New Jersey Commission on Holocaust Education Presents Awards to Outstanding Community Advocates
|For Immediate Release:||Contact: Alan Guenther, Director
|Date: June 22, 2011||609-292-1126|
Trenton, NJ – The New Jersey Commission on Holocaust Education has recognized individuals for their advocacy and their efforts to educate the public on the effects of crimes against humanity, prejudice, discrimination and the Holocaust. Executive Director of the commission, Dr. Paul Winkler, said recipients were selected because of their commitment to keeping the message alive within their communities and schools.
“I want to thank the members of the Commission on Holocaust Education for the work that they do to ensure that all New Jerseyans, especially school children, learn about how hate and prejudice can destroy and how holocaust and genocide can spring from the evil of bias and bigotry,” acting Education Commissioner Chris Cerf said.
“I also congratulate each of this year’s recipients for their advocacy of one of history’s most important lessons -- that we need to protect ourselves and our society from allowing the seeds of hatred to take root,” acting Commissioner Cerf said.
“These citizens have gone above and beyond in their efforts to teach others about the Holocaust, about prejudice and how we must guard against hate,” Dr. Winkler said. “With the passing decades, the world has fewer and fewer survivors of the Holocaust to tell their stories. Our goal is to keep the memory and the lessons of history alive by encouraging young people to examine the past.”
The four awards and the honorees are as follows:
The Late Hela Young – This award was named in honor of a past commission chair who was a community activist and a supporter of Vietnam Veterans. It is presented to a person, group or organization in recognition for the improvement of human relations among diverse peoples and for the improvement of the human condition specifically related to prejudice reduction. This year’s recipient is:
- Terrence Hoben, Emergency Task Force Air Medical Coordinator at the University of Medicine and Dentistry of New Jersey. He was nominated by Peppy Margolis, Director of Cultural Outreach at Raritan Valley Community College. Margolis said she decided to nominate Hoben when she learned about his efforts as a relief worker in Rwanda. “The members of our committee were so impressed with his personal story of hope and healing during genocide. Terrence volunteers his time to educate students about the tragedies of inhumanity. He goes beyond what is expected in teaching about the consequences of discrimination and prejudice. His natural style of communicating engaged the students and he is now a favorite of our presenters”.
The Late Sister Rose Thering – This award was named after an outspoken Dominican nun whose belief in Jewish Christian brotherhood helped change how the Catholic Church teaches about Judaism. It is awarded to an educator or individual contributing in the field of higher education, specifically in teacher training related to bias, prejudice and discrimination. This year’s recipient is:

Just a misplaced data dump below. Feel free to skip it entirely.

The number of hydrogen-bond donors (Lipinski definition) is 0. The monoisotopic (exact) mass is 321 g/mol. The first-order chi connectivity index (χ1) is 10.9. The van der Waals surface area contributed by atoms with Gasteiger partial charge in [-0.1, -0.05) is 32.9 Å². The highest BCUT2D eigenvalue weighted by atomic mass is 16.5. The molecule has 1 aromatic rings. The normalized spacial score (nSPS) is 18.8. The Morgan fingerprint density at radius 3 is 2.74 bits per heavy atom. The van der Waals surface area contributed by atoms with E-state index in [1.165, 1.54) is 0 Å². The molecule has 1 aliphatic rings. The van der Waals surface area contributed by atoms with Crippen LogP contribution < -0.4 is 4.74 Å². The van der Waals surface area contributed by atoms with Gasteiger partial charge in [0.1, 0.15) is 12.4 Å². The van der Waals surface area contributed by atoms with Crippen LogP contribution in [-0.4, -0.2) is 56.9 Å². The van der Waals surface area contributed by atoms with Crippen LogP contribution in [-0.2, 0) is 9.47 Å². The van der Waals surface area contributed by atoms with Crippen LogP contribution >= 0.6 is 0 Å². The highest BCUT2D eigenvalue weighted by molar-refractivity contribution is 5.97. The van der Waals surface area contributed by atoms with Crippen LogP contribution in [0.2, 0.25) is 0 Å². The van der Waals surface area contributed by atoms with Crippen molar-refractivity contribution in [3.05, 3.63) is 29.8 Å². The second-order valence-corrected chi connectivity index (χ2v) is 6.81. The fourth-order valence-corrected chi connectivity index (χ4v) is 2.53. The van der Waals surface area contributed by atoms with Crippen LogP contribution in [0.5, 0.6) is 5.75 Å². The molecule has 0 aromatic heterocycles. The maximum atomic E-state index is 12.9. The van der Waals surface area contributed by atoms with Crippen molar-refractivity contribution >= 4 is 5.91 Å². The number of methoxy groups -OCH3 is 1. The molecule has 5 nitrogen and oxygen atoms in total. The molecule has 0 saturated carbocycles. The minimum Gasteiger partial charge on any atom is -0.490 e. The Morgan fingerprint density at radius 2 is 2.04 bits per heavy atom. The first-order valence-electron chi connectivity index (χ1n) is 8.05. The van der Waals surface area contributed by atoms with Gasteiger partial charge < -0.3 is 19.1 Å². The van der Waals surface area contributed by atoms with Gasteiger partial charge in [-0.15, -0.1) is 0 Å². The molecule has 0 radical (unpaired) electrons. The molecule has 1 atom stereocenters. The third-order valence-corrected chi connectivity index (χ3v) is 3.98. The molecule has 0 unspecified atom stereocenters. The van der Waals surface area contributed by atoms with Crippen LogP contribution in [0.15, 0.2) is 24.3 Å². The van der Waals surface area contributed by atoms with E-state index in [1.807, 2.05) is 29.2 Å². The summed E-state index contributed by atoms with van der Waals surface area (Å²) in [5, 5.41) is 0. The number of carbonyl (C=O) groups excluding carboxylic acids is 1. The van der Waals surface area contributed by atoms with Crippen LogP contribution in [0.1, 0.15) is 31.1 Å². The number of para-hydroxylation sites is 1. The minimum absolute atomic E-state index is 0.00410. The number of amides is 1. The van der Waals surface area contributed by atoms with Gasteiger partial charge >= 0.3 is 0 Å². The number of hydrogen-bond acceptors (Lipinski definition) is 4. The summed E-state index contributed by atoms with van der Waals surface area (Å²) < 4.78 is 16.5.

- Sister Francis Raftery, President of the College of Saint Elizabeth. Nominators Etzion Neur, New Jersey’s regional ADL Director and Harriet Sepinwall, Director of the Holocaust/Genocide Resource Center at Saint Elizabeth, both said Sister Francis has always supported and encouraged Holocaust/Genocide education for the students, staff and the schools of New Jersey. This leadership often brought together people of different backgrounds meeting the commitment of Sister Rose.
Maud Dahme – This award is named after a survivor of the Holocaust who was hidden as a child. She is a commission member and past president of the New Jersey State Board of Education. It is awarded to a student or a person who has demonstrated moral courage in regard to humanity, prejudice and discrimination. This year’s recipients are:
- Diane D’Amico, education editor for the Press of Atlantic City. “Diane is a journalist who has spearheaded the efforts of the Press of Atlantic City to inform residents of Atlantic, Cape May and Cumberland Counties about the legacies of the Holocaust and the importance of honoring our local Holocaust survivors. She is a journalist who is being recognized for her dedication,” Gail Rosenthal, Director of the Richard Stockton Holocaust/Genocide Resource Center wrote in her nomination.
- Emari DiGiorgio, professor of writing at Stockton College. “Emari DiGiorgio uses the power of writing to inspire and educate her students to be active participants in reducing prejudice and creating an awareness of injustices all over the world. Every year, she supports a letter writing campaign for her students to write all local and state newspapers about the genocide in Darfur,” Emily Heerema, a former recipient, wrote in her nomination.